Art + Fashion: hidden treasures

Here’s a story about a most remarkable renovation/restoration

This is something else I’ve been meaning to post because not only is it highly unusual, it’s extraordinary.

The 17th-century oil painting discovered behind a wall during construction of the Oscar de la Renta boutique in Paris. Credit: Julien Mignot for The New York Times

A new Oscar de la Renta boutique in New York was undergoing renovations three months ago when something unusual was discovered on the second floor. When workers were clearing out garbage and debris at the end of the space on that floor, something seemed definitely amiss.  As they were clearing and resurfacing, something else resurfaced.

Something had been hidden behind a wall, and it wasn’t asbestos. It was a 10-by-20-foot oil painting of an elaborately coiffed and dressed 17th-century marquis and assorted courtiers entering the city of Jerusalem.

The restoration is expected to be done by May. Credit: Julien Mignot for The New York Times
Teams of restorers swab away some of the varnish to allow colors to come through. Credit: Julien Mignot for The New York Times

Full Story here:

https://www.nytimes.com/2019/01/21/fashion/the-treasure-behind-the-wall.html

 

 

Advertisements

Tammy’s Wall Art

I’m inspired by other people’s choices of home décor including artwork.  Art tells a lot about a persons personality.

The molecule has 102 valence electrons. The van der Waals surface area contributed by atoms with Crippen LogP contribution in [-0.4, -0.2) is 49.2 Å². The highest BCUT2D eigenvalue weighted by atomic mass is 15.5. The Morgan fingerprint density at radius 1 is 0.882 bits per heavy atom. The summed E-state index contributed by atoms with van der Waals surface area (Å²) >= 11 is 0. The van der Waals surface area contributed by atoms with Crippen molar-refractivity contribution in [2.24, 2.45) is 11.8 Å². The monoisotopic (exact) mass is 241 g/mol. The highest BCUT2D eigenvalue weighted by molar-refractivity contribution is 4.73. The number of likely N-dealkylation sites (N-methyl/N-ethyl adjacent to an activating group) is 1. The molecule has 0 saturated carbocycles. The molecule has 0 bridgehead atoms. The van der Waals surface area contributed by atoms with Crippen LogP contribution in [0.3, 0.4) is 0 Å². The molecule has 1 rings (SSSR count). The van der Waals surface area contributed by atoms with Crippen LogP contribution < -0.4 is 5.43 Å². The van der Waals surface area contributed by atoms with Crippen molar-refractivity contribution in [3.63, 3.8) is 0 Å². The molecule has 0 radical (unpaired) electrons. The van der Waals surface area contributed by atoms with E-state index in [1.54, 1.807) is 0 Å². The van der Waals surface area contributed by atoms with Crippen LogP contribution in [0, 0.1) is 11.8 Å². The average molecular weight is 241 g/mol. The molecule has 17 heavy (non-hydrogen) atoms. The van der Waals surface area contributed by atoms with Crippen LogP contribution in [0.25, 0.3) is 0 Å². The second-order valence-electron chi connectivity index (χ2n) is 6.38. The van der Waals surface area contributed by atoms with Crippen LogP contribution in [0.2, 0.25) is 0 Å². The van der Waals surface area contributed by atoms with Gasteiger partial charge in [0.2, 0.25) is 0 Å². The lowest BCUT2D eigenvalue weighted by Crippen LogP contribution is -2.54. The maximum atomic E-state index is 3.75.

Artist: Michael Poitier from Montreal

My friend Tammy (who obviously has a penchant for champagne, dogs & Palm Springs) has invited me over for several really scrumptious dinners including the one where I first met Daniel (the artist) and his partner Karl.  In fact, this dynamic duo was responsible for re-designing Tammy and her husband David’s beautiful condo which is also situated on the same golf course.  There’s something tranquil about facing a golf course.  Tammy and David reside in Palm Springs for the winter preferring to escape the rainy (and now snowy) Vancouver landscape.

For this post I wanted to feature some of their artwork

by Gary Dorothy; Imageville Gallery  (this is in their hallway)
Will Alistair in the living room.
Pamela Masik original.  If you look closely you can find images of people + animals.
Artist: Connie Townsend
Artish: Connie Townsend.  Bichon pets Timbit & Lily Bella in a car that used to belong to Tammy. fyi: they weren’t really driving.
Tracy Verdugo

How about you? Are you inspired by other people’s artwork?

 

 

Monday Mood: MODERNISM

It’s that time of year again….Palm Springs hosts it’s 14th annual signature event featuring midcentury modern architecture, interior, and landscape design, art and vintage culture from February 14-24, 2019.

Photo credit: Bethany Nauert

Join us for modernist tours, talks, shows, exhibits, films, parties, and much much more.

Photo credit: Christopher Kennedy
Grace Home Furnishings
Photo credit: Lance Gerber

Tickets still available:

https://www.modernismweek.com/

I’m telling you folks….if you’ve never been….it’s something not to be missed.

 

 

 

 

Art by Daniel Gutzmann

DANIEL GUTZMANN is a remarkable man of many talents. 

Not only does he create unique works of art, he makes the most delicious peanut butter power bars.  And he has an extensive and beautiful shoe collection.  You might say I’m a little envious. I can go on and on.